Capital Allocation Between a Risk-Free Asset and a Risky Asset

Investors want to earn the highest return possible for a level of risk that they are willing to take. So how does an investor allocate her capital to maximize her investment utility — the risk-return profile that yields the greatest satisfaction? The simplest way to examine this is to consider a portfolio consisting of 2 assets: a risk-free asset that has a low rate of return but no risk, and a risky asset that has a higher expected return for a higher risk. Investment risk is measured by the standard deviation of investment returns— the greater the standard deviation, the greater the risk. By varying the relative proportions of the 2 assets, an investor can earn a risk-free return by investing all her money in the risk-free asset, or she can potentially earn the maximum return by investing entirely in the risky asset, or she can select a risk-return trade-off that is anywhere between these 2 extremes by selecting varying proportions of the 2 assets.

Capital Allocation Line (CAL)

Asset allocation is the apportionment of funds among different types of assets, such as stocks and bonds, having different ranges of expected returns and risk. Capital allocation, on the other hand, is the apportionment of funds between risk-free investments, such as T-bills, and risky assets, such as stocks. The simplest case of capital allocation is the allocation of funds between a risky asset and a risk-free asset. The risk-return profile of this 2-asset portfolio is determined by the proportion of the risky asset to the risk-free asset. If this portfolio consists of a risky asset with a proportion of y, then the proportion of the risk-free asset must be 1 – y.

Portfolio Return = y × Risky Asset Return + (1 – y) × Risk-free Return

One way to adjust the riskiness of a portfolio is by varying the proportion of the risk-free asset and the risky asset. The investment opportunity set is the set of all combinations of the risky and risk-free assets, which graphs as a line when plotted as return against risk, as measured by the standard deviation. The line begins at the intercept with the minimum return and no risk of the risk-free asset, when the entire portfolio is invested in the risk-free asset, to the maximum return and risk when the entire portfolio is invested in the risky asset. Hence, this capital allocation line (CAL) is the graph of all possible combinations of the risk-free asset and the risky asset.

The slope of the capital allocation line = the incremental return of the portfolio to the incremental increase in risk. Hence, the slope of the capital allocation line is called the reward-to-variability ratio because the expected return increases continually with the increase in risk as measured by the standard deviation.

Slope of CAL = Reward-to-Variability Ratio = Portfolio Return – Risk-Free Return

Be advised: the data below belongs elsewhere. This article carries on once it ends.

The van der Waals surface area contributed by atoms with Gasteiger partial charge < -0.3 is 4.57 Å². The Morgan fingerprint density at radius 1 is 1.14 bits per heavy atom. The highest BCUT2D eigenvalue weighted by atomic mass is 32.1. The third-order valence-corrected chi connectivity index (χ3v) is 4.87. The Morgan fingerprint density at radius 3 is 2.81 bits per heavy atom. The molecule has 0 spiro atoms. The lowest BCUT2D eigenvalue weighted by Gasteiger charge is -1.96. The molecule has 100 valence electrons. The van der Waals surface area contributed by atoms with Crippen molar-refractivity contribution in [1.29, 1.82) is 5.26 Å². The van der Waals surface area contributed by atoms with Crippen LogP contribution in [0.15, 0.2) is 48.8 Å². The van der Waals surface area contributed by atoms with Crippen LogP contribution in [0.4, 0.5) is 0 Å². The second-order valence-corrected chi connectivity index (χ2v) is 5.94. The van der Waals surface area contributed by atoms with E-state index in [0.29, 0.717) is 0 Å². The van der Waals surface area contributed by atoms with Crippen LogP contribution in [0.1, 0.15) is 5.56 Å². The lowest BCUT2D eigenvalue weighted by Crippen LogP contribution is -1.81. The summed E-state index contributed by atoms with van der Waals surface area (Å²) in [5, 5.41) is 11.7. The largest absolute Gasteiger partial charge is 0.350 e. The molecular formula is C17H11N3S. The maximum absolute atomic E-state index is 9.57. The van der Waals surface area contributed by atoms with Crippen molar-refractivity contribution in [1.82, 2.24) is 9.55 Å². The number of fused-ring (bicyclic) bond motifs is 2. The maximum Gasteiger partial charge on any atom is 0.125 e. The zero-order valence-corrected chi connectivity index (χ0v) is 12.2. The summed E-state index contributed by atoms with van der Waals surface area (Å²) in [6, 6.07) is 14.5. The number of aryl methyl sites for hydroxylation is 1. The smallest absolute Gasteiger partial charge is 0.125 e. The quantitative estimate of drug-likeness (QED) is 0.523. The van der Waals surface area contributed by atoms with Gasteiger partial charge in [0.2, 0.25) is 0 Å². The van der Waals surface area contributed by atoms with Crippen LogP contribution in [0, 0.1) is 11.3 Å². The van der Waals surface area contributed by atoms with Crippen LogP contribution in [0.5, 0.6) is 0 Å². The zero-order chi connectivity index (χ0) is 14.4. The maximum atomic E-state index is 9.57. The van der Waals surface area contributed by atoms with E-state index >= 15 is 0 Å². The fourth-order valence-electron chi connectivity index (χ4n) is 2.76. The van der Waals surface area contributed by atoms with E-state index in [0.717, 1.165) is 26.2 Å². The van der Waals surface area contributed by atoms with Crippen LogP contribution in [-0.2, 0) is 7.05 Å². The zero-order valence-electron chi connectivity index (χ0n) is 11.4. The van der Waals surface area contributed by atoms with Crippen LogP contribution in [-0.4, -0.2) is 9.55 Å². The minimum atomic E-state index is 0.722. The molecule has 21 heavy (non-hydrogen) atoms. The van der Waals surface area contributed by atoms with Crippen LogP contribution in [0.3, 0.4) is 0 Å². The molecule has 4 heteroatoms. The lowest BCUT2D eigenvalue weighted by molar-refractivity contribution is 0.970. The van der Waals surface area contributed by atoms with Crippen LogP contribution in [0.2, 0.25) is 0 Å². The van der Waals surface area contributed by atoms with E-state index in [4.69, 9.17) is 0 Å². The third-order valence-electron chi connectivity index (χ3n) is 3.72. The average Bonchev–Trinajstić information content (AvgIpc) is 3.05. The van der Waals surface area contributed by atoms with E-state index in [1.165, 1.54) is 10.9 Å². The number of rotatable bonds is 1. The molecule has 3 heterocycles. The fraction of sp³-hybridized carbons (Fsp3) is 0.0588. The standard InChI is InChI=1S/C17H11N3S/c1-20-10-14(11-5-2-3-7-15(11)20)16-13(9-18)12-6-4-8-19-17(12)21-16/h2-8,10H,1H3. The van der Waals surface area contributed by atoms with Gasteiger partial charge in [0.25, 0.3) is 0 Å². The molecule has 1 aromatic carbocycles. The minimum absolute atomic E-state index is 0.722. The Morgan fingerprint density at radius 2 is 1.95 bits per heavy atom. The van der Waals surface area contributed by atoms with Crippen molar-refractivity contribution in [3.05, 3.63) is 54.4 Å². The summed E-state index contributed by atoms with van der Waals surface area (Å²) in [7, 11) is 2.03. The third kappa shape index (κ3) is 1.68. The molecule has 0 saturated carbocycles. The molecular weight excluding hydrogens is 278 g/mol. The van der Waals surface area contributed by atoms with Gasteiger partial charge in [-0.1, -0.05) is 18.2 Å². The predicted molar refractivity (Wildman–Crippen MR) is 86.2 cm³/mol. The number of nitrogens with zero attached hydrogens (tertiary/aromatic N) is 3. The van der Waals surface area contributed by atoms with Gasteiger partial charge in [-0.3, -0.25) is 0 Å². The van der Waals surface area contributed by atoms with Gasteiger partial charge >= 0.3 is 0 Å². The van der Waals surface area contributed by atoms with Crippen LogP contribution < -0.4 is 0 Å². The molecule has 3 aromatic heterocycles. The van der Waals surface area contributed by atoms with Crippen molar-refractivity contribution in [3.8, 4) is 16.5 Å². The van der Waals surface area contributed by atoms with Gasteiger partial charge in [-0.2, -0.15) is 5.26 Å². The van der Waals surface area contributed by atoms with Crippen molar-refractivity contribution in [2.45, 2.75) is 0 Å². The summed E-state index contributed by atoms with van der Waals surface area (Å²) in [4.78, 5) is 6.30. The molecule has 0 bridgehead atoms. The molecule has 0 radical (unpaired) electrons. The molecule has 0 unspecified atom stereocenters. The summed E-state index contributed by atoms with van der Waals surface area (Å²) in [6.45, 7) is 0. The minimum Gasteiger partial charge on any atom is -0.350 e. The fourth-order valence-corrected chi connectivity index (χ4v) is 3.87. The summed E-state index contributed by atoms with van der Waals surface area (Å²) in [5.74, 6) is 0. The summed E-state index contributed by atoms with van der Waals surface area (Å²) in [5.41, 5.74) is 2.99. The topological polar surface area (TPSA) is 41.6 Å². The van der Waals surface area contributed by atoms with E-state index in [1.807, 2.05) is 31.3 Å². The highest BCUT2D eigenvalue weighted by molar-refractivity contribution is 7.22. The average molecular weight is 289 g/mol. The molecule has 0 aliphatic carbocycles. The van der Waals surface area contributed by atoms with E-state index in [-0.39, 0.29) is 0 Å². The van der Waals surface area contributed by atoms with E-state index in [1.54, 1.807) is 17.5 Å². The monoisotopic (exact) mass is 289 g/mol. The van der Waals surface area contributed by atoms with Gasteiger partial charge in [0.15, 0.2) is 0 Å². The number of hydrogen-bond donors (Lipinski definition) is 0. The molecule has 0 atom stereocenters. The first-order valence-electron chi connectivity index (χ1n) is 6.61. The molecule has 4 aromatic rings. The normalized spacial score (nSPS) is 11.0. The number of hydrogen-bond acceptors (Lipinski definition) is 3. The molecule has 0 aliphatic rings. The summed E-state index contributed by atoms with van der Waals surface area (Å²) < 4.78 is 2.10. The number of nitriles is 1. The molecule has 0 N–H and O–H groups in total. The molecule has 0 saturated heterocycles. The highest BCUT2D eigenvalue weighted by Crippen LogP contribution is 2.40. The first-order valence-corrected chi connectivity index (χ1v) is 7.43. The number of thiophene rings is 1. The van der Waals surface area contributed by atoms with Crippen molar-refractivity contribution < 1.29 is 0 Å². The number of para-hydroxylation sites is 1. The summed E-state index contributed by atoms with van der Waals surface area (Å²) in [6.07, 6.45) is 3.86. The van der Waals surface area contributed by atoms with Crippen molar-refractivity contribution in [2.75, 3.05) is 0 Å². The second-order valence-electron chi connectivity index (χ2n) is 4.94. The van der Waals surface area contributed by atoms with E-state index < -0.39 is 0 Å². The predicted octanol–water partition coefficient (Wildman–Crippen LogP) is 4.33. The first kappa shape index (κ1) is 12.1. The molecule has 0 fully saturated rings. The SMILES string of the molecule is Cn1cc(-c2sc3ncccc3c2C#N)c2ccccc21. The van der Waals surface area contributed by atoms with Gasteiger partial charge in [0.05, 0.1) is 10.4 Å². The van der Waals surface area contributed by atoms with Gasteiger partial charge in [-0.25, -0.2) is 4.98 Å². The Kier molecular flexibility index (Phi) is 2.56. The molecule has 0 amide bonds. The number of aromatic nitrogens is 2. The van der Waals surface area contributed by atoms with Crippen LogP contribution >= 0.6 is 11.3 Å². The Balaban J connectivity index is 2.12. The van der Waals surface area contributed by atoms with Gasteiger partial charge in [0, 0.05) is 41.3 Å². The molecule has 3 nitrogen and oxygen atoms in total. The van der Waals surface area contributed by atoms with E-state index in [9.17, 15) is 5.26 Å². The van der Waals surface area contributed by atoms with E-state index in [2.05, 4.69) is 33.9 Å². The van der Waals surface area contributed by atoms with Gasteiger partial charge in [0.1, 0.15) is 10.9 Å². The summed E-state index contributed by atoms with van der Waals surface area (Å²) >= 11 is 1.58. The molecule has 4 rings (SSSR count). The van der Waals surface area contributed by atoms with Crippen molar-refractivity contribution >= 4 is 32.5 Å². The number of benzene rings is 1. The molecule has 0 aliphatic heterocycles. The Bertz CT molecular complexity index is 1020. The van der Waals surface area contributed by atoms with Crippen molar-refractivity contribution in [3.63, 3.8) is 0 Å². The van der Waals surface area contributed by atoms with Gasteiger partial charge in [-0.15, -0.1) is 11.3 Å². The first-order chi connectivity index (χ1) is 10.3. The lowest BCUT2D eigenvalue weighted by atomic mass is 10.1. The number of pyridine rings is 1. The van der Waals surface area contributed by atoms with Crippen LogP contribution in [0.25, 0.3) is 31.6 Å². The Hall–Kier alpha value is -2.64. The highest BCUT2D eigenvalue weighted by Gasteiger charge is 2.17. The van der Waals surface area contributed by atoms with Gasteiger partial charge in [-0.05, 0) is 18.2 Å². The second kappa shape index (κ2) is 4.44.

Standard Deviation of Portfolio
In the graph below, the capital allocation line (CAL) is plotted with the assumptions that the risk-free rate has a 4% return and zero standard deviation, and the risky asset has an expected return of 12% and a standard deviation of 15%. Note that the intercept of the CAL is at 4%, which is the risk-free rate. This capital allocation line is the investment opportunity set of all possible combinations of the risk-free and risky asset.
Graph of the capital allocation line (CAL) showing the expected returns of the investment opportunity set between a risk-free asset and a risky asset.

The risk-free return is subtracted from the portfolio return to yield the proportion of the return due to the risky asset. The increased return for the increased risk is the reward for accepting the increased risk — the risk premium.

Capital Market Line (CML)

The capital market line (CML) is the capital allocation line formed when the risky asset is a market return rather than a single-asset return.

No investment is totally risk-free, but United States Treasuries come close. Although T-bills are often cited as being closest to the ideal risk-free asset for their short terms and low interest rate risk, they do have reinvestment risk. Another security that is close to the ideal are Treasury-Inflation Protected Securities (TIPS), which pay a fixed interest rate on a principal that is adjusted for inflation. For their term length, which can be 5, 10, or 20 years, there is no reinvestment risk, and the interest rate risk is mitigated by the increasing principal, since some of the change in prevailing interest rates results from changes in inflation.

For the risky asset, many investors choose a mutual fund or an exchange-traded fund based on a market index, which provides some diversification in the risky asset without the need for security analysis. This passive strategy of selecting a market index security or investment for the risky asset is sometimes called the mutual fund theorem.